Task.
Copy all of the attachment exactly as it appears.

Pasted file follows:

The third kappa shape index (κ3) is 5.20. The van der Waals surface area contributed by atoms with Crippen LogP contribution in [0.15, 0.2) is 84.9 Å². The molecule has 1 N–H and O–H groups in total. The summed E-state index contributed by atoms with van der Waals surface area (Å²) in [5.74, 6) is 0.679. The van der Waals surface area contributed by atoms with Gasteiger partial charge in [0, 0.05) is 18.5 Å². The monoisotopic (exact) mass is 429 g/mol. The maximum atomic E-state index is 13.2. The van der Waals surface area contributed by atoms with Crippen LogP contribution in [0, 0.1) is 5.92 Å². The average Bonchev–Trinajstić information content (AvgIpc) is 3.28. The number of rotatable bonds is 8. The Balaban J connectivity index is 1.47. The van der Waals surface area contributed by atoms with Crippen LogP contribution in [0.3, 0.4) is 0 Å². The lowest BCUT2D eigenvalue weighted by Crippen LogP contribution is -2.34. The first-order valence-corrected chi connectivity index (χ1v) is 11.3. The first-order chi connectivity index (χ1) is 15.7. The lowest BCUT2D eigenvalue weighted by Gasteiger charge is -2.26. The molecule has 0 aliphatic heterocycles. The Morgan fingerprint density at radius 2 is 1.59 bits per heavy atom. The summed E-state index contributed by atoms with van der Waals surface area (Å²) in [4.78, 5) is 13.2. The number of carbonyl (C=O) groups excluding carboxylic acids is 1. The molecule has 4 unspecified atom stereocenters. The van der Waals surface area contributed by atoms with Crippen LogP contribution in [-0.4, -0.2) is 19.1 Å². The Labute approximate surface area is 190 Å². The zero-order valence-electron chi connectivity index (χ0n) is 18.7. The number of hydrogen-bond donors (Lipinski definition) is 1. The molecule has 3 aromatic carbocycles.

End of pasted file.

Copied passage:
The third kappa shape index (κ3) is 5.20. The van der Waals surface area contributed by atoms with Crippen LogP contribution in [0.15, 0.2) is 84.9 Å². The molecule has 1 N–H and O–H groups in total. The summed E-state index contributed by atoms with van der Waals surface area (Å²) in [5.74, 6) is 0.679. The van der Waals surface area contributed by atoms with Gasteiger partial charge in [0, 0.05) is 18.5 Å². The monoisotopic (exact) mass is 429 g/mol. The maximum atomic E-state index is 13.2. The van der Waals surface area contributed by atoms with Crippen LogP contribution in [0, 0.1) is 5.92 Å². The average Bonchev–Trinajstić information content (AvgIpc) is 3.28. The number of rotatable bonds is 8. The Balaban J connectivity index is 1.47. The van der Waals surface area contributed by atoms with Crippen LogP contribution in [0.3, 0.4) is 0 Å². The lowest BCUT2D eigenvalue weighted by Crippen LogP contribution is -2.34. The first-order valence-corrected chi connectivity index (χ1v) is 11.3. The first-order chi connectivity index (χ1) is 15.7. The lowest BCUT2D eigenvalue weighted by Gasteiger charge is -2.26. The molecule has 0 aliphatic heterocycles. The Morgan fingerprint density at radius 2 is 1.59 bits per heavy atom. The summed E-state index contributed by atoms with van der Waals surface area (Å²) in [4.78, 5) is 13.2. The number of carbonyl (C=O) groups excluding carboxylic acids is 1. The molecule has 4 unspecified atom stereocenters. The van der Waals surface area contributed by atoms with Crippen LogP contribution in [-0.4, -0.2) is 19.1 Å². The Labute approximate surface area is 190 Å². The zero-order valence-electron chi connectivity index (χ0n) is 18.7. The number of hydrogen-bond donors (Lipinski definition) is 1. The molecule has 3 aromatic carbocycles.